Usually I like to write positively about our sector, latest happenings and events, but this month I’m going to reflect on a bit of a gripe that I’ve heard from some members. It’s about commercial gigs!
We had a phone call this month from an aerialist who was pressured by a hirer to do their own rigging so that the hirer wouldn’t have to bear the cost of engaging a ticketed rigger to do the work. I suspect this has happened more than once. Please aerialists, don’t do it! It’s a slippery slope, once a few people agree to let that standard slip, the pressure gets greater and it’s only a matter of time before someone is seriously hurt!
A solution is for aerialists to get their tickets. If you are your own rigger, and if you have a ticket then no one can ask you to do a job that doesn’t include a ticketed rigger. And yes, make sure your ticketed status is reflected in your fee.
ACAPTA is keen to broker training opportunities for our members, so I’m keen to know how many aerialists might be interested in acquiring their rigging ticket in the next year. We may be able to negotiate a “bulk buy” training offering. Drop Kat a line at firstname.lastname@example.org
Which brings me to the issue of the poverty of the fees that are being offered for work from corporate clients. Are we flooding the market (with good circus acts) so that commercial forces are driving the price down? Possibly! Are we being undercut by people starting out in the business who are charging inadequate fees and don’t know any better? Possibly!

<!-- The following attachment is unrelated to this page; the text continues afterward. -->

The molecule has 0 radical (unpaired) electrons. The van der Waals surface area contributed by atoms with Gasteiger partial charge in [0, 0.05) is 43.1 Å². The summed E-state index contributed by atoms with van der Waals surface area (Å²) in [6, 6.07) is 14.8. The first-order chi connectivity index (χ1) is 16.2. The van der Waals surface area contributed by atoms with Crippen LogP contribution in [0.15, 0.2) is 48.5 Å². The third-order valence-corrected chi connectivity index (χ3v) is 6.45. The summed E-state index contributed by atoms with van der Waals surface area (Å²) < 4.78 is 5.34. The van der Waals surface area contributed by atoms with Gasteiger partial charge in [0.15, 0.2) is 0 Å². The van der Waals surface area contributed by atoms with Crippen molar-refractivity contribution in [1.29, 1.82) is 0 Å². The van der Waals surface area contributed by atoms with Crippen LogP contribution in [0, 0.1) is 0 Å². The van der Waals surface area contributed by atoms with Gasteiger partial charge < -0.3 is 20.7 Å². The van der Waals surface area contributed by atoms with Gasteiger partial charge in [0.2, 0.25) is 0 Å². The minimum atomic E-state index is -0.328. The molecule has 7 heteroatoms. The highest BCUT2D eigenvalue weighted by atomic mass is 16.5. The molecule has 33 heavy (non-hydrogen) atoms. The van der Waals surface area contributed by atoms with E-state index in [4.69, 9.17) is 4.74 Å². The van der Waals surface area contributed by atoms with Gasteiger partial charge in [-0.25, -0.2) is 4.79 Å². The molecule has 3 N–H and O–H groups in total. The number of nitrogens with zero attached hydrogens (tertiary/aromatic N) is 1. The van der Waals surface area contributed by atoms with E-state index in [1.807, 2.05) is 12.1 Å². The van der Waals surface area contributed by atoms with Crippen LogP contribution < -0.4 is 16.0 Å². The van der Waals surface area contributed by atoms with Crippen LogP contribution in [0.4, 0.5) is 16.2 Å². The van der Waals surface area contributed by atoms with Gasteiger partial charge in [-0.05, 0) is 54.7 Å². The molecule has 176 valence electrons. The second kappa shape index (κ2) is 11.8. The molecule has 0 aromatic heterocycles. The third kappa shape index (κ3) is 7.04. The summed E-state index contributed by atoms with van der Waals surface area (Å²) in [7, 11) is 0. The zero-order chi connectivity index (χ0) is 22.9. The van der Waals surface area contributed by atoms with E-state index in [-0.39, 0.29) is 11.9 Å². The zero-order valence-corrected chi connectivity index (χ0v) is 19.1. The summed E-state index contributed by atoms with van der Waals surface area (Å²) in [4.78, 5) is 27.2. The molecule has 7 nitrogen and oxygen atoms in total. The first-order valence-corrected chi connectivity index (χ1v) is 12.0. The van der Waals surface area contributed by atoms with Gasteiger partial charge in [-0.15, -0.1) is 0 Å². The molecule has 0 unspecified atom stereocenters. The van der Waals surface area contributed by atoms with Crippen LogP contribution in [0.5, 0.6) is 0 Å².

I think we need to drive an awareness campaign around the actual value and appropriate fee for an act. Even if you accept work for less than your usual fee (and some people do this on a regular basis for many reasons – it’s a charity, a fundraiser, a friend who is paying, or you just need some bucks to get through to the next rent/mortgage cycle and have to take anything!) it is important that hirers know the actual value of the work they are getting. You can reflect this in your invoice. Outline the proper fee, and then include a discount to the amount you have agreed on. This lets everyone understand what the true value of the work you have provided is, and underlines the generosity of your gesture in providing that at a discounted rate.
One more thing. What’s with the preponderance of independent companies comprising three men (often the core members) and one woman (often decorative)?